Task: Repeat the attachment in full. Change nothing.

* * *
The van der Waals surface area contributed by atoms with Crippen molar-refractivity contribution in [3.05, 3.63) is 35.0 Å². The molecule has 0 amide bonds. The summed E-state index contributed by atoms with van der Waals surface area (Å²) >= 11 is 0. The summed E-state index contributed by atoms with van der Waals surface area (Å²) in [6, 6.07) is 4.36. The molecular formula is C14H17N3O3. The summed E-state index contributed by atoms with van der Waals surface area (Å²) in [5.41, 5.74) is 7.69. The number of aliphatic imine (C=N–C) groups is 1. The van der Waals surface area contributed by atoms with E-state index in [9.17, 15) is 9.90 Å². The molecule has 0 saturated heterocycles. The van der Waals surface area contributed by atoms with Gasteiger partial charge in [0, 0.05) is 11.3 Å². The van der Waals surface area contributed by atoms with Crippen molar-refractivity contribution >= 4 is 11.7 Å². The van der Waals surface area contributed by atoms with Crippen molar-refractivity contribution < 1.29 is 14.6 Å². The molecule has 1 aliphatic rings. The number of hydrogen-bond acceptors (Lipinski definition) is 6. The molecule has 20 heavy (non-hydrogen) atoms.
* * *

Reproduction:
The van der Waals surface area contributed by atoms with Crippen molar-refractivity contribution in [3.05, 3.63) is 35.0 Å². The molecule has 0 amide bonds. The summed E-state index contributed by atoms with van der Waals surface area (Å²) >= 11 is 0. The summed E-state index contributed by atoms with van der Waals surface area (Å²) in [6, 6.07) is 4.36. The molecular formula is C14H17N3O3. The summed E-state index contributed by atoms with van der Waals surface area (Å²) in [5.41, 5.74) is 7.69. The number of aliphatic imine (C=N–C) groups is 1. The van der Waals surface area contributed by atoms with E-state index in [9.17, 15) is 9.90 Å². The molecule has 0 saturated heterocycles. The van der Waals surface area contributed by atoms with Gasteiger partial charge in [0, 0.05) is 11.3 Å². The van der Waals surface area contributed by atoms with Crippen molar-refractivity contribution >= 4 is 11.7 Å². The van der Waals surface area contributed by atoms with Crippen molar-refractivity contribution < 1.29 is 14.6 Å². The molecule has 1 aliphatic rings. The number of hydrogen-bond acceptors (Lipinski definition) is 6. The molecule has 20 heavy (non-hydrogen) atoms.